This morning while driving my daughter to school, I found myself explaining how parents deal with our children’s pain. It wasn’t the conversation I had planned. She had been asking about a young friend of hers who had been hospitalized. I felt she needed to know. We talked about the feelings that become too big to handle alone and the reason she goes to her own school where the teachers and clinicians all understand that sometimes she needs their help with sadness and fear and feeling safe. She brought up another young friend who was recently hospitalized when everything seemed to be going well and an unexpected breakup with his girlfriend sent him into an emotional tailspin.
Then my daughter said something that made me take a step back and think about us, the parents. She said that what had happened to the boy was much worse than what was happening to the girl. She knew this because his parents wore their sadness on their faces and spoke in public about his struggles and their concern. The girl’s parents had kept her situation quiet, carrying their heartache among us with their usual smiles and gracious manner. To my daughter’s eyes, their quiet strength did not reflect the gravity of her friend’s situation.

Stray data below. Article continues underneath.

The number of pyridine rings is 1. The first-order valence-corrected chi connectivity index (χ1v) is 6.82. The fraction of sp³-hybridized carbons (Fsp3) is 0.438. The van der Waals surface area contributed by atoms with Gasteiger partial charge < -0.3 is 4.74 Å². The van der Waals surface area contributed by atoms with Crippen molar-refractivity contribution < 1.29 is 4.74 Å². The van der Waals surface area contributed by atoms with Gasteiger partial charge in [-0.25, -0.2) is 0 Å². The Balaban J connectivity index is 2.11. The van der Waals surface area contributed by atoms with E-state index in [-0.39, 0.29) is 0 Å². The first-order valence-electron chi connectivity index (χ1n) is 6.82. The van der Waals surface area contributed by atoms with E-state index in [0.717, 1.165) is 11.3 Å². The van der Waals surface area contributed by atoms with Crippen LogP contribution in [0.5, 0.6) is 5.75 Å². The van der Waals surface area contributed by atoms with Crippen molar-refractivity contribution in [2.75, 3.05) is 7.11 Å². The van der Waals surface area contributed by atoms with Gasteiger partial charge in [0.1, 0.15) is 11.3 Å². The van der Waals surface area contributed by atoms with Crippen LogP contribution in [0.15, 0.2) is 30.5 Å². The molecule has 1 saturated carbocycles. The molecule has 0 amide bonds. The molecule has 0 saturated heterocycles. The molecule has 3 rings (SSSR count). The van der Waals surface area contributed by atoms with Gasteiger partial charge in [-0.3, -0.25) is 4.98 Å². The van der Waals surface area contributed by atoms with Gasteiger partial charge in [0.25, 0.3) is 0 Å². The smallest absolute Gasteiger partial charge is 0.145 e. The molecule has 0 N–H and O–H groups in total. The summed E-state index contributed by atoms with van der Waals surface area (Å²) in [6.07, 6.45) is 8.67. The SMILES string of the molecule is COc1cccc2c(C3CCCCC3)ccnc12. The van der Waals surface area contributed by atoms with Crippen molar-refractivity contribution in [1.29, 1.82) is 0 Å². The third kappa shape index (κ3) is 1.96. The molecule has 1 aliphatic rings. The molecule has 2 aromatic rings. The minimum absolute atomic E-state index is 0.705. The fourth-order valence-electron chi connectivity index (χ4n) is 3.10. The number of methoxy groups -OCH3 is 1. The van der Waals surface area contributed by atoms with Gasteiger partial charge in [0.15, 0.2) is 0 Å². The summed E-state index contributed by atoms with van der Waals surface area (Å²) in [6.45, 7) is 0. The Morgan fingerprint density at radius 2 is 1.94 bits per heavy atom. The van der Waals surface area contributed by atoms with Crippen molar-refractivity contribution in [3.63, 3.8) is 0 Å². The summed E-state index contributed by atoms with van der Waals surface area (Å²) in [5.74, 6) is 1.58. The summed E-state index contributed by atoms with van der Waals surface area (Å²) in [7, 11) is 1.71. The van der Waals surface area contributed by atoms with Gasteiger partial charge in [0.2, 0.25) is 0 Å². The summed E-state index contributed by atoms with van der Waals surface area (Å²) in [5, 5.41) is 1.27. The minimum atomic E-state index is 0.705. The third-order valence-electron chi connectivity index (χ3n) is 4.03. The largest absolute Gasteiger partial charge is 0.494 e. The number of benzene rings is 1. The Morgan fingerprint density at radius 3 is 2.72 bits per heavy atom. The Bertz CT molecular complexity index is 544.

I thought about how I shared my concerns about my daughter’s struggles with mental illness with our community. I have learned to cope by becoming an advocate. In our church we celebrate milestones and successes and I have shared how we’ve fought and won exhausting legal battles over school placements and triumphs like her being named student of the month. I have been instrumental in developing disability awareness worship services and introducing programs for greater accessibility and inclusivity.
But, do I communicate the depth of my caring for my daughter to my own daughter? For her I try to always be strong and safe. Maybe I need to rethink this. As a young teen, she needs guidance and role models as she grapples with understanding the feelings of others. She needs to learn to look beneath the surface in order to empathize with others; and, to discover that there are different ways to cope with crisis and pain as an individual and as a family member.
We all need to recognize the signs of families among us who need our support, especially families who are struggling with how to nurture, protect and heal their child when challenged by a mental health crisis. We need to embrace them and let them know we care whether they are outspoken advocates, emotionally eloquent or strong and silent.